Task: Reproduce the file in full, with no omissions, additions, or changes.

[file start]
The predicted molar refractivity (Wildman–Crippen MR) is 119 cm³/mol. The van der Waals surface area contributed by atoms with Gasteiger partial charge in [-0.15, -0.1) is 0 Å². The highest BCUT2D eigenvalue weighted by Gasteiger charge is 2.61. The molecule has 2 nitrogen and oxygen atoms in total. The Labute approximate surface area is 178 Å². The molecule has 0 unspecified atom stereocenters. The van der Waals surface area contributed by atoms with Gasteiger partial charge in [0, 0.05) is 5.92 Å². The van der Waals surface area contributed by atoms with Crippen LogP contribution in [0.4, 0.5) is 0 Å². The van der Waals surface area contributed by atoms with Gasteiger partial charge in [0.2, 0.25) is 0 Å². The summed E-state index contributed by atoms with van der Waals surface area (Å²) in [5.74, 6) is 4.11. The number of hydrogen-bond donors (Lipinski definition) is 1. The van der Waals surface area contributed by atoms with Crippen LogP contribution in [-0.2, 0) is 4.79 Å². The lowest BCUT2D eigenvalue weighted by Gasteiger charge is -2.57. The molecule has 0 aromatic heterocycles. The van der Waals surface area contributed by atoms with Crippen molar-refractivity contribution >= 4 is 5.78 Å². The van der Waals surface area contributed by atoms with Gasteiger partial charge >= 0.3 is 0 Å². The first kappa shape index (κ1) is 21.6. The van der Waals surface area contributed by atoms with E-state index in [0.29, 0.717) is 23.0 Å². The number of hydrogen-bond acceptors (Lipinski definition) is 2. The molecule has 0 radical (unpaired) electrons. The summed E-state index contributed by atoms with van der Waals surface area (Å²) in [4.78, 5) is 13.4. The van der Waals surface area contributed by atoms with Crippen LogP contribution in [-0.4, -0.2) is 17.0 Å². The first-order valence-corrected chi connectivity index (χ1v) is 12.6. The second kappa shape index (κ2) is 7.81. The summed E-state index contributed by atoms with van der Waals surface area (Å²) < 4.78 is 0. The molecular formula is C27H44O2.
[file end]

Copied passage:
The predicted molar refractivity (Wildman–Crippen MR) is 119 cm³/mol. The van der Waals surface area contributed by atoms with Gasteiger partial charge in [-0.15, -0.1) is 0 Å². The highest BCUT2D eigenvalue weighted by Gasteiger charge is 2.61. The molecule has 2 nitrogen and oxygen atoms in total. The Labute approximate surface area is 178 Å². The molecule has 0 unspecified atom stereocenters. The van der Waals surface area contributed by atoms with Gasteiger partial charge in [0, 0.05) is 5.92 Å². The van der Waals surface area contributed by atoms with Crippen LogP contribution in [0.4, 0.5) is 0 Å². The van der Waals surface area contributed by atoms with Gasteiger partial charge in [0.2, 0.25) is 0 Å². The summed E-state index contributed by atoms with van der Waals surface area (Å²) in [5.74, 6) is 4.11. The number of hydrogen-bond donors (Lipinski definition) is 1. The van der Waals surface area contributed by atoms with Crippen LogP contribution in [-0.2, 0) is 4.79 Å². The lowest BCUT2D eigenvalue weighted by Gasteiger charge is -2.57. The molecule has 0 aromatic heterocycles. The van der Waals surface area contributed by atoms with Crippen molar-refractivity contribution >= 4 is 5.78 Å². The van der Waals surface area contributed by atoms with Gasteiger partial charge >= 0.3 is 0 Å². The first kappa shape index (κ1) is 21.6. The van der Waals surface area contributed by atoms with E-state index in [0.29, 0.717) is 23.0 Å². The number of hydrogen-bond acceptors (Lipinski definition) is 2. The molecule has 0 radical (unpaired) electrons. The summed E-state index contributed by atoms with van der Waals surface area (Å²) in [4.78, 5) is 13.4. The van der Waals surface area contributed by atoms with Crippen LogP contribution in [-0.4, -0.2) is 17.0 Å². The first-order valence-corrected chi connectivity index (χ1v) is 12.6. The second kappa shape index (κ2) is 7.81. The summed E-state index contributed by atoms with van der Waals surface area (Å²) < 4.78 is 0. The molecular formula is C27H44O2.